Jandaris, Syria – Hundreds of men were moving around in an open field in Jandaris, northwestern Syria. They seemed hard at work, lifting, calling out to each other, and carrying things around.
Upon closer inspection, the grim reality was revealed: The field was a cemetery which had not been much in use before the devastating earthquakes that hit southern Turkey and northwestern Syria on February 6.
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Now, it had become the site of mass graves, long trenches dug to inter hundreds of people who died in the quakes and their aftermath.
Men were rushing back and forth, unloading bodies wrapped in shrouds or body bags from trucks and passing them to others who were digging trenches big enough to accommodate 100 to 130 people a day.
Some bodies had to be lifted and carried by two men. Many others were tiny, clutched in the arms of men with shock written all over their faces as they carried the babies over to the trenches.
Jihad Ahmed al-Ibrahimi, 21, was gathering cement breezeblocks, bringing them to be used to line the trenches. The bodies are laid on top of the breezeblocks, and then marble slabs are laid over top of the bodies before the trenches are filled in.
He had been coming every day, to volunteer to help with the burials.
“I live in the camps in Aazaz, me and my family are displaced,” he told Al Jazeera, adding that because he and his family already lived in tents, they did not suffer much earthquake damage.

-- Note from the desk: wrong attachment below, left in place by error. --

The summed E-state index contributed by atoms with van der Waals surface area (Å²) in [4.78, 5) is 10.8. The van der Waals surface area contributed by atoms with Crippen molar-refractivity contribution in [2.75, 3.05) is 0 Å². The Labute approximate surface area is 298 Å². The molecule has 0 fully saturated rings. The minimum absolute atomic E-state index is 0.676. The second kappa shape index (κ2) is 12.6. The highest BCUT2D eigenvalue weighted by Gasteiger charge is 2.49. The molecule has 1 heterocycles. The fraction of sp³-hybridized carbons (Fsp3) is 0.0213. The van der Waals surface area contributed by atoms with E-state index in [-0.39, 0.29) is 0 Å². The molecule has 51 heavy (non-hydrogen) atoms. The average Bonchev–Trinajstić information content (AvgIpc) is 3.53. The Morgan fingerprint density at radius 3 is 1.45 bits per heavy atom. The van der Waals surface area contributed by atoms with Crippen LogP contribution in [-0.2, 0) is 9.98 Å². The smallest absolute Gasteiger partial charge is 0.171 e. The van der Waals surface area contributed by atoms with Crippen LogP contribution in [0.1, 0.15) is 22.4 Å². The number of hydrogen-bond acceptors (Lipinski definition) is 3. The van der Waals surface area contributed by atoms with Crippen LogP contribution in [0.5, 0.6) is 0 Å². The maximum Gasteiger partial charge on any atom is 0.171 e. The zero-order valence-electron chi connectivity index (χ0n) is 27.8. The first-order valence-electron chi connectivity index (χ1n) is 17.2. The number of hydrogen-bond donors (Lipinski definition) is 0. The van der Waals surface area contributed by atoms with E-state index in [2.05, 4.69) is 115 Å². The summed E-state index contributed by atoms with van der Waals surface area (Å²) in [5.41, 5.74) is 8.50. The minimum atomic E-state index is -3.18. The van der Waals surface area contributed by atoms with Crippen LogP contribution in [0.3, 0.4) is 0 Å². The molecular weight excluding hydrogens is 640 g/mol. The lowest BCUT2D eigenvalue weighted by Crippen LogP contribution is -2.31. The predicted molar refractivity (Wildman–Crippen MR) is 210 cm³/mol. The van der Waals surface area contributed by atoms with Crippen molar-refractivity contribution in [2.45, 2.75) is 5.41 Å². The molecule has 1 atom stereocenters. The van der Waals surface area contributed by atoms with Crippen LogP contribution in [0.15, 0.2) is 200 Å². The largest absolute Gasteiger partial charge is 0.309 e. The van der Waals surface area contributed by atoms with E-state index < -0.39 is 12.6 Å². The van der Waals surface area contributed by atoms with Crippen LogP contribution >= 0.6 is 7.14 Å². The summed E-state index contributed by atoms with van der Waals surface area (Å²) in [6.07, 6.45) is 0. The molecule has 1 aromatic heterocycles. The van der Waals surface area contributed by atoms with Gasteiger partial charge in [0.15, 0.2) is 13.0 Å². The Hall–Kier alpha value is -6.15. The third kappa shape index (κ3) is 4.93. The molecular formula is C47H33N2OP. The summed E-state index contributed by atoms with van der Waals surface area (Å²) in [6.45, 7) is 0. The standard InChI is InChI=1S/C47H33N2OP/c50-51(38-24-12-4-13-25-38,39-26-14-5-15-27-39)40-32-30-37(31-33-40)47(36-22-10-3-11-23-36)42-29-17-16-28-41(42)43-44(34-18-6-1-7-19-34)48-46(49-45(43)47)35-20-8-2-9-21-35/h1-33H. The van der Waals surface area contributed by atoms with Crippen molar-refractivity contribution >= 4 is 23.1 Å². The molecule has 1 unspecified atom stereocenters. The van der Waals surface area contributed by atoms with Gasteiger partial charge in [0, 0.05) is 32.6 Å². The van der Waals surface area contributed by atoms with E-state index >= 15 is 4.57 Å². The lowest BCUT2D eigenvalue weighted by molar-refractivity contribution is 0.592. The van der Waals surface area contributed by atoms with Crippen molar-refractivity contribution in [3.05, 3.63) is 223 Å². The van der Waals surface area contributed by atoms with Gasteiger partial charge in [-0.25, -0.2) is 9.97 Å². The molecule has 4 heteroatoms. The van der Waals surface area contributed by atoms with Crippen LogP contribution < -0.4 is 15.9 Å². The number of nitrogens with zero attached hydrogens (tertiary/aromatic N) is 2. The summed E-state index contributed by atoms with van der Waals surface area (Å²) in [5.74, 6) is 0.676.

“But to be honest, we were scared, it was frightening. Then we started thinking how much more frightening it would have been for the people who live in the cities. And we started to worry about our people in the cities because we knew that was where most of the damage would be.
“We heard that the worst damage was in Jandaris, so, me and about 30 or 40 other men come out here every morning to volunteer and help the people here bury their dead here in this cemetery.”
Al-Ibrahimi said the men use their own cars to make the 40km (25 miles) trip to Jandaris in the morning and back again to Aazaz at night, not an easy task in a region where 12 years of war have decimated infrastructure and resources, a situation only made worse by the earthquakes.
The dead people’s names are documented, as much as possible, and small markers are erected near the graves to show the names of those buried there.
“We bury bodies and perform the funeral prayers for the dead,” al-Ibrahimi said. “We’re not here to get paid or anything, we’re doing this for God.
“I’m so very grateful that most of my family and close ones, we were all already displaced and living in the tent camps. But we’re here, doing this work because these people who died here are our families too, that’s what made us come out here to help.”